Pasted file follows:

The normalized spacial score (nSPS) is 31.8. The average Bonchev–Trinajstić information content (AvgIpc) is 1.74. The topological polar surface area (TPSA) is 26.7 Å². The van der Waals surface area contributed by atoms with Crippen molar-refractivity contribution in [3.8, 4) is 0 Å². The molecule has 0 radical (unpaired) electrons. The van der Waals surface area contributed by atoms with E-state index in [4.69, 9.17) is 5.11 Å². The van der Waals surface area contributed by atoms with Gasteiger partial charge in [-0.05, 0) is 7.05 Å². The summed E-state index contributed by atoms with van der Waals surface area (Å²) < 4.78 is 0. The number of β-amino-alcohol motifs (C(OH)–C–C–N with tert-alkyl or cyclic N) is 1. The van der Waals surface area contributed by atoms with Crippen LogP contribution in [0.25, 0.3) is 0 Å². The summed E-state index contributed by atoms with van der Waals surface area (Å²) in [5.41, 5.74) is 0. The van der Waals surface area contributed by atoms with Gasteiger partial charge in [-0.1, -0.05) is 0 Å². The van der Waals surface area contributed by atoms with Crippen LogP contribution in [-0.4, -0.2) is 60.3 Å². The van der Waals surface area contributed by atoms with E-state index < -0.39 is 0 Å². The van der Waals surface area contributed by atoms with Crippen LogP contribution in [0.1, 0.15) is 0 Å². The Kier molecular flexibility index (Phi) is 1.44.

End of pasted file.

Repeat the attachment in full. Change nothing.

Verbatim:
The normalized spacial score (nSPS) is 31.8. The average Bonchev–Trinajstić information content (AvgIpc) is 1.74. The topological polar surface area (TPSA) is 26.7 Å². The van der Waals surface area contributed by atoms with Crippen molar-refractivity contribution in [3.8, 4) is 0 Å². The molecule has 0 radical (unpaired) electrons. The van der Waals surface area contributed by atoms with E-state index in [4.69, 9.17) is 5.11 Å². The van der Waals surface area contributed by atoms with Gasteiger partial charge in [-0.05, 0) is 7.05 Å². The summed E-state index contributed by atoms with van der Waals surface area (Å²) < 4.78 is 0. The number of β-amino-alcohol motifs (C(OH)–C–C–N with tert-alkyl or cyclic N) is 1. The van der Waals surface area contributed by atoms with Crippen LogP contribution in [0.25, 0.3) is 0 Å². The summed E-state index contributed by atoms with van der Waals surface area (Å²) in [5.41, 5.74) is 0. The van der Waals surface area contributed by atoms with Gasteiger partial charge in [-0.1, -0.05) is 0 Å². The van der Waals surface area contributed by atoms with Crippen LogP contribution in [-0.4, -0.2) is 60.3 Å². The van der Waals surface area contributed by atoms with E-state index < -0.39 is 0 Å². The van der Waals surface area contributed by atoms with Crippen LogP contribution in [0.1, 0.15) is 0 Å². The Kier molecular flexibility index (Phi) is 1.44.